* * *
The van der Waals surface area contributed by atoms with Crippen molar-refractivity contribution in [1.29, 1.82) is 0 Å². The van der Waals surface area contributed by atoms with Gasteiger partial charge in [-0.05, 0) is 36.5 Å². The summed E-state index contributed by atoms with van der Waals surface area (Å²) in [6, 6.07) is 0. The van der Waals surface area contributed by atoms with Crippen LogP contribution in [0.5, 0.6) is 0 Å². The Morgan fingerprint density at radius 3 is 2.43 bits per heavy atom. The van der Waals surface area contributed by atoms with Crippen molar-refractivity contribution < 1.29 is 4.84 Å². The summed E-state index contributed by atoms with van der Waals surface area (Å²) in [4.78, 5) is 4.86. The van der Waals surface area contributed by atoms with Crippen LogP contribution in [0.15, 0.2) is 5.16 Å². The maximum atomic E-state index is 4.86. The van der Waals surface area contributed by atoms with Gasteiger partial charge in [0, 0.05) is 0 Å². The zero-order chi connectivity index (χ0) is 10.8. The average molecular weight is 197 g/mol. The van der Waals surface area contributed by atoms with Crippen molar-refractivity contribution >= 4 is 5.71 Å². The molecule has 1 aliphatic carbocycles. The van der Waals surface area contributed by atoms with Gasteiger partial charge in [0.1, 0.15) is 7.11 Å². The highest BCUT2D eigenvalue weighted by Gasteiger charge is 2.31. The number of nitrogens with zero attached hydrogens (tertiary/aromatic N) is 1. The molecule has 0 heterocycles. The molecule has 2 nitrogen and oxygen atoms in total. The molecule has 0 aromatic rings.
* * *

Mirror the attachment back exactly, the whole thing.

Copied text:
The van der Waals surface area contributed by atoms with Crippen molar-refractivity contribution in [1.29, 1.82) is 0 Å². The van der Waals surface area contributed by atoms with Gasteiger partial charge in [-0.05, 0) is 36.5 Å². The summed E-state index contributed by atoms with van der Waals surface area (Å²) in [6, 6.07) is 0. The van der Waals surface area contributed by atoms with Crippen LogP contribution in [0.5, 0.6) is 0 Å². The Morgan fingerprint density at radius 3 is 2.43 bits per heavy atom. The van der Waals surface area contributed by atoms with Crippen molar-refractivity contribution < 1.29 is 4.84 Å². The summed E-state index contributed by atoms with van der Waals surface area (Å²) in [4.78, 5) is 4.86. The van der Waals surface area contributed by atoms with Crippen LogP contribution in [0.15, 0.2) is 5.16 Å². The maximum atomic E-state index is 4.86. The van der Waals surface area contributed by atoms with Gasteiger partial charge in [0, 0.05) is 0 Å². The zero-order chi connectivity index (χ0) is 10.8. The average molecular weight is 197 g/mol. The van der Waals surface area contributed by atoms with Crippen molar-refractivity contribution >= 4 is 5.71 Å². The molecule has 1 aliphatic carbocycles. The van der Waals surface area contributed by atoms with Gasteiger partial charge in [0.1, 0.15) is 7.11 Å². The highest BCUT2D eigenvalue weighted by Gasteiger charge is 2.31. The number of nitrogens with zero attached hydrogens (tertiary/aromatic N) is 1. The molecule has 0 heterocycles. The molecule has 2 nitrogen and oxygen atoms in total. The molecule has 0 aromatic rings.